Boat fire

Pitou

Captain
Joined
Dec 11, 2012
Posts
529
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316
Location
Cape Ann
First Name
Kevin
Boat Make
'06 Albin 31 TE
Lithium Ion batteries, those are what's in all the cordless tools we have, yes? Should I be concerned about them in my house or garage?
Concerned to the point of being sure to always being around when they're charging. I never leave home or go to bed with lithium batteries charging.

I have a good friend whose house burned to the ground from a fire that started from "multiple" lithium batteries from his hand tools living in their chargers on his bench in his attached garage. Did one ignite or more? Who knows. He and his family lost everything. Not pretty.
 

c1steve

Admiral
Joined
Jan 30, 2017
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The Dewalt charges I used to use would never shut off, they made me nervous. I now use Makita and the chargers go into full shut down and do not automatically power back up. I did have one Makita battery that went bad, and the charger would not cycle it. So IMO, I would only use Lithium battery tools that had a good charging system.
 

Genius

Admiral
Joined
Feb 11, 2016
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Location
Rhode Island
First Name
David
Boat Make
32 Morse Cove
Concerned to the point of being sure to always being around when they're charging. I never leave home or go to bed with lithium batteries charging.

I have a good friend whose house burned to the ground from a fire that started from "multiple" lithium batteries from his hand tools living in their chargers on his bench in his attached garage. Did one ignite or more? Who knows. He and his family lost everything. Not pretty.
That shit scares the hell out of me. I don't even store them in tools anymore.
 

Pitou

Captain
Joined
Dec 11, 2012
Posts
529
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316
Location
Cape Ann
First Name
Kevin
Boat Make
'06 Albin 31 TE
That shit scares the hell out of me. I don't even store them in tools anymore.
Same here. Charge them up pull them from their chargers and keep them uninstalled. After what I saw happen at my friend's house, I take zero chances. Stay safe.
 

hunttr

1st Mate
Joined
Aug 23, 2015
Posts
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Location
Pt. Judith ,RI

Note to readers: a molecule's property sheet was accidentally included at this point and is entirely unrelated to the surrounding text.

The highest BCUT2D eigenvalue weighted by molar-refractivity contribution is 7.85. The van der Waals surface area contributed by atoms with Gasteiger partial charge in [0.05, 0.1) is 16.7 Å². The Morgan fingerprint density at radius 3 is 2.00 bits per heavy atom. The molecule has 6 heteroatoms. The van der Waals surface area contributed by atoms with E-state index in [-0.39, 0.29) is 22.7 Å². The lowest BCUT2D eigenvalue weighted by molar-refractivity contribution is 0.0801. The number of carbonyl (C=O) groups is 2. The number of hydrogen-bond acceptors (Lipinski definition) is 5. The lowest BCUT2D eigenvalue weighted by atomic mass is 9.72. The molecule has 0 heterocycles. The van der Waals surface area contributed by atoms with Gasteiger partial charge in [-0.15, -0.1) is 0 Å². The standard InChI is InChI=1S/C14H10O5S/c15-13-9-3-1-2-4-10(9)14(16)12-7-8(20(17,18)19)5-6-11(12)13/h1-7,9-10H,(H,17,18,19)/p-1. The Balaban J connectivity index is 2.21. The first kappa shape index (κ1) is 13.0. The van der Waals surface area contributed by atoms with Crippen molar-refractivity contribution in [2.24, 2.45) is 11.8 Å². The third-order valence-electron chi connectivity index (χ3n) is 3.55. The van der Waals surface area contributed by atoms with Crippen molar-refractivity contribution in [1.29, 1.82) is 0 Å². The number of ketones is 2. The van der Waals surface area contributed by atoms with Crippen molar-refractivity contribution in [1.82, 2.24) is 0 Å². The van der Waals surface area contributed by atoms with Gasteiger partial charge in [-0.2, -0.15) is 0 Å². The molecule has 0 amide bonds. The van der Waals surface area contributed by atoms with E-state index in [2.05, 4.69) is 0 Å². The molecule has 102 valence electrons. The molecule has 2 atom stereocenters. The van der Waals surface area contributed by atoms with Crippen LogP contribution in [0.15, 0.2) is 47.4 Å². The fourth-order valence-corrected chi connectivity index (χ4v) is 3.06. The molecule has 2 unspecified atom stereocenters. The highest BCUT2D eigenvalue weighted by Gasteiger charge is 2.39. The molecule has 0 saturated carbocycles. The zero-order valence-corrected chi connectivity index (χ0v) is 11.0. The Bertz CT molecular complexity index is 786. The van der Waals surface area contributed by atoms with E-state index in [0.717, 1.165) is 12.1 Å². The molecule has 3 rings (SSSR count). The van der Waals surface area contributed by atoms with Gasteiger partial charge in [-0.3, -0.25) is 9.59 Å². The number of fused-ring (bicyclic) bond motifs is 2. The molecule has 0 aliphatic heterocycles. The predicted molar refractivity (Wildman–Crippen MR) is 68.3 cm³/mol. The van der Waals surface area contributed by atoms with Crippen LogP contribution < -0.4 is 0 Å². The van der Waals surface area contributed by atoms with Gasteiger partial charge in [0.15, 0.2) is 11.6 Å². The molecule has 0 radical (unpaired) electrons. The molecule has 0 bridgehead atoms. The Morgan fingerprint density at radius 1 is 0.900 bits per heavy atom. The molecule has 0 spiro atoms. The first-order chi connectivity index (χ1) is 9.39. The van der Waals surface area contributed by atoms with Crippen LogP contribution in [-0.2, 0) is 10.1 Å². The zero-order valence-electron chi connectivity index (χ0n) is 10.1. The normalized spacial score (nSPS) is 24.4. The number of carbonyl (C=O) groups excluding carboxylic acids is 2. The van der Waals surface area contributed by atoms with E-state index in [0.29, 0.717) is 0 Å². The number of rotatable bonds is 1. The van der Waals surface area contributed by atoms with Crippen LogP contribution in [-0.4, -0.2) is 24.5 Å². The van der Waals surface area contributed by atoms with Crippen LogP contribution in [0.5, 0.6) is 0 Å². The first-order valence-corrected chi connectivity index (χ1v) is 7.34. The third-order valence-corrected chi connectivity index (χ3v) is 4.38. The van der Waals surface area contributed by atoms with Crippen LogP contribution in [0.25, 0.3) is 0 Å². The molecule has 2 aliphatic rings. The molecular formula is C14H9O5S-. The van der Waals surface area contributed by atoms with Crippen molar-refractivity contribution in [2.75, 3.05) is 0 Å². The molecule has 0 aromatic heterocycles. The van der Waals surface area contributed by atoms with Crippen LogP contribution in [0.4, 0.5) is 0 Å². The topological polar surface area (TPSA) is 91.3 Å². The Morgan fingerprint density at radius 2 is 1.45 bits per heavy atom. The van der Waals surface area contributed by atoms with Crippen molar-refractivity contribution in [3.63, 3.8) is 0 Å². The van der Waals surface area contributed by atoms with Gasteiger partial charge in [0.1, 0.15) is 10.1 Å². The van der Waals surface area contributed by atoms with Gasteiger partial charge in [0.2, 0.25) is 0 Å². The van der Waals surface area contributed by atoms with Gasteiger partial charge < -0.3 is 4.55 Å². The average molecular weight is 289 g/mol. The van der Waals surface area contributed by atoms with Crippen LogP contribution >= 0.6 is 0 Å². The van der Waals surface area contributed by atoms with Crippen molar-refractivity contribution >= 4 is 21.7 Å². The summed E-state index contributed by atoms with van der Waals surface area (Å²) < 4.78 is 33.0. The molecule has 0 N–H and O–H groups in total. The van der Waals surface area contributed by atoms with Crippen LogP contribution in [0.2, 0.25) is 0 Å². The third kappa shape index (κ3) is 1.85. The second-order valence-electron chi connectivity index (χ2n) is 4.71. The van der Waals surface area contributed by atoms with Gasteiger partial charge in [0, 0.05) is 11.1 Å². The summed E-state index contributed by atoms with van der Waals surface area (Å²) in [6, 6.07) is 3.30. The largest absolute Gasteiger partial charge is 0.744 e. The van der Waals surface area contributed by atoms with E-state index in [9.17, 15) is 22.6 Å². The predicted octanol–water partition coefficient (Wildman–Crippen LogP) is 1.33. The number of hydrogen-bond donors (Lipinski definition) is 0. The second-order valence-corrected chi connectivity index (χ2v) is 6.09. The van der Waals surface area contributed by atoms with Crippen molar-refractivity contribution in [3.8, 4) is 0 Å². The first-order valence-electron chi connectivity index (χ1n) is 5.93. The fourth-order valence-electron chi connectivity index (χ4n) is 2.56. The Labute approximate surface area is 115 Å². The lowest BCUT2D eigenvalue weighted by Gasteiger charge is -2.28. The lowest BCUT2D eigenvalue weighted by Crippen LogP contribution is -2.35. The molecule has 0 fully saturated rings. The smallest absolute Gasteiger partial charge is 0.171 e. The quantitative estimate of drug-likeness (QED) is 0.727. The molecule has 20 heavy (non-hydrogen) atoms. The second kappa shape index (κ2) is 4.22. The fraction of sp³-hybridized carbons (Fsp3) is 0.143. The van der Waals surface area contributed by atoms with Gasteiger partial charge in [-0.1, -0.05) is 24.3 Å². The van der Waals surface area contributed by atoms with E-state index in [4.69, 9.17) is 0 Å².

First Name
Brian
Boat Make
Dyer 29
they never hurt. But I suspect they are like a road flare, hard to put out. I really haven't any knowledge if they are extinguishable???
A big challange for firefighters putting out electric car fires.Not only the difficulty of extinguishing the fire but also a shock hazard.
 
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Scooby

1st Mate
Joined
Sep 11, 2020
Posts
167
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First Name
Jeff
In case anyone is interested....

Hello boaters,

The reason you are getting this email is because you have stayed with us on a mooring or dock at some point, you may have a mooring, launch or facility use permit with us or even just asked to be on our mailing list. For those of you who are not even close to Kittery, and Kittery Point I apologize for this email as it doesn't pertain to you but I wanted to reach out to everyone I have on my email list.

In the next few days, you will see activity in the Pepperrell Cove and Piscatiqua River that will involve barges, divers, and equipment. This activity is related to the salvage of the Too Elusive yacht that was on fire and drifting out of Little Harbor on Saturday, June 18th. The boat drifted into Kittery waters before sinking. You may have smelled the odor of smelled the odor of diesel fuel or even saw a sheen on the water in the area where it sank (about 1.5 miles SE of 2 the 2 KR buoy). The fuel leak is obviously not good but several agencies have been keeping an eye on it as well as our commercial fishing fleet (for obvious reasons). Included in monitoring the fuel leak has been the U.S. Coast Guard Marine Safety Office, Maine Marine Patrol, Maine Department of Environmental Protection, NH Marine Patrol, Kittery Harbormaster Department and Kittery Fire Department.